East Germany’s smoke belching, unreliable communist era auto is set to resurface as an electric concept vehicle at the Frankfurt Auto Show.
The original Trabi was launched in 1958. Throughout most of it’s life time the Trabi was powered by a two stroke, two cylinder motor. The Trabant was a monocoque design with it’s roof, trunk, hood fenders and doors made of Duroplast. Duroplast was a plastic resin which the former East Germans added cotton waste from Russia to strengthen. While this saved money and weight, they were far from safe.Ã‚Â Trabis were far from performance machines. 0-100 km/h took 21 seconds. The top speed was 112 km/h. According to figures there as many as 50,000 Trabants still registered in Germany. Many of the “iconic” East German autos are a tourist’s favourite ways of seeing Berlin.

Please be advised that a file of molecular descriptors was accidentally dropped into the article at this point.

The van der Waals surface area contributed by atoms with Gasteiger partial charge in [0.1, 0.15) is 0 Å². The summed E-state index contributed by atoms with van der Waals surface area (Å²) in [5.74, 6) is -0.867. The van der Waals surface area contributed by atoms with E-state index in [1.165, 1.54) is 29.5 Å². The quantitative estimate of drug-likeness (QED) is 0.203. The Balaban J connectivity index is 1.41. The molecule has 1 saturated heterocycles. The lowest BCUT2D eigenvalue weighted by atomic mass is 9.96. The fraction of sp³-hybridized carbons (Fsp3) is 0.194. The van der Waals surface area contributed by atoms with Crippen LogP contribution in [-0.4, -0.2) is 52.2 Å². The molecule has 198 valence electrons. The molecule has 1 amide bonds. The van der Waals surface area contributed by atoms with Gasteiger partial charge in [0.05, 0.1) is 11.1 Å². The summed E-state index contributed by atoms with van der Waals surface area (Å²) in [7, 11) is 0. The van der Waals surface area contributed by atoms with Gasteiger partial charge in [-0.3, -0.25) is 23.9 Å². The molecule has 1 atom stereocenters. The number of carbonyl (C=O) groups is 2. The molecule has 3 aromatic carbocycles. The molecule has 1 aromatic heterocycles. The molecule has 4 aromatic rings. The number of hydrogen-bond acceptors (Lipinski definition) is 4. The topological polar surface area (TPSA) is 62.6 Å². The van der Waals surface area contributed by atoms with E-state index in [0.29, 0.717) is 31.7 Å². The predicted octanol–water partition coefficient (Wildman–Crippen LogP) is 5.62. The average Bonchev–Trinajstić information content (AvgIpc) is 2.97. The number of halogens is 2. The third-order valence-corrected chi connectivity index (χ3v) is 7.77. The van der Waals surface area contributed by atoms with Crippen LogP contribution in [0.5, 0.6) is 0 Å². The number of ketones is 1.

German manufacturer Herpa Miniaturmodelle GmbH along with specialty vehicle maker Indikar plan to unveil the Trabant concept at the Frankfurt show. The companiesÃ‚Â hope that showing the Trabant electric concept will attract investors. Herpa which makes model planes and cars is coincidentally located in the Zwickau region where the original Trabant was built.
Herpa has not released much information on the vehicle. Herpa says the car will have a solar panel roof to recharge the battery, a range of approximately 250 kms, and weigh less than 1000 kg.Ã‚Â Ã‚Â Berlin based IAV automotive engineering is responsible for the electric powertrain.
Herpa hopes to have the new Trabant on German city streets by 2012.